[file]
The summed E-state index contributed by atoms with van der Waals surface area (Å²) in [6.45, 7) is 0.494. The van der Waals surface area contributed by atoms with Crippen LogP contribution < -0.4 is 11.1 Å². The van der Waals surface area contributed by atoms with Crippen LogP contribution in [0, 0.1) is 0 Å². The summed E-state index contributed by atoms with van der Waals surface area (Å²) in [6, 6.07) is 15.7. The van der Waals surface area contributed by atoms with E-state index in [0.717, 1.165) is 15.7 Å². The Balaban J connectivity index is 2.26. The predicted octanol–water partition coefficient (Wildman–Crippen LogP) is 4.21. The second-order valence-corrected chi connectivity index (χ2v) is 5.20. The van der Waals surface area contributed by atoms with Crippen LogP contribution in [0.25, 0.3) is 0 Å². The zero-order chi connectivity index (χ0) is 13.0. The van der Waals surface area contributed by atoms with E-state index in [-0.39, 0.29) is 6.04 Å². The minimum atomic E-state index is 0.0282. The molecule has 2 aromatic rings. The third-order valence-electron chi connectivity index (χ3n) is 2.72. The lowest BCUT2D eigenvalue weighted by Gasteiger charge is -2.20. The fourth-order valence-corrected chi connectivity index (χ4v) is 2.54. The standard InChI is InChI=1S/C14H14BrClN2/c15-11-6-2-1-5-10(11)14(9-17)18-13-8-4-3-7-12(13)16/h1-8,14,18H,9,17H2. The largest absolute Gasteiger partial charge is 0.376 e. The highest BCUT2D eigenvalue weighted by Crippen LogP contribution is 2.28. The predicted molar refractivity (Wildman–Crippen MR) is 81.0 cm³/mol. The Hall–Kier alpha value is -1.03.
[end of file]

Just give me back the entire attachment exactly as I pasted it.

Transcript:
The summed E-state index contributed by atoms with van der Waals surface area (Å²) in [6.45, 7) is 0.494. The van der Waals surface area contributed by atoms with Crippen LogP contribution < -0.4 is 11.1 Å². The van der Waals surface area contributed by atoms with Crippen LogP contribution in [0, 0.1) is 0 Å². The summed E-state index contributed by atoms with van der Waals surface area (Å²) in [6, 6.07) is 15.7. The van der Waals surface area contributed by atoms with E-state index in [0.717, 1.165) is 15.7 Å². The Balaban J connectivity index is 2.26. The predicted octanol–water partition coefficient (Wildman–Crippen LogP) is 4.21. The second-order valence-corrected chi connectivity index (χ2v) is 5.20. The van der Waals surface area contributed by atoms with Crippen LogP contribution in [0.25, 0.3) is 0 Å². The zero-order chi connectivity index (χ0) is 13.0. The van der Waals surface area contributed by atoms with E-state index in [-0.39, 0.29) is 6.04 Å². The minimum atomic E-state index is 0.0282. The molecule has 2 aromatic rings. The third-order valence-electron chi connectivity index (χ3n) is 2.72. The lowest BCUT2D eigenvalue weighted by Gasteiger charge is -2.20. The fourth-order valence-corrected chi connectivity index (χ4v) is 2.54. The standard InChI is InChI=1S/C14H14BrClN2/c15-11-6-2-1-5-10(11)14(9-17)18-13-8-4-3-7-12(13)16/h1-8,14,18H,9,17H2. The largest absolute Gasteiger partial charge is 0.376 e. The highest BCUT2D eigenvalue weighted by Crippen LogP contribution is 2.28. The predicted molar refractivity (Wildman–Crippen MR) is 81.0 cm³/mol. The Hall–Kier alpha value is -1.03.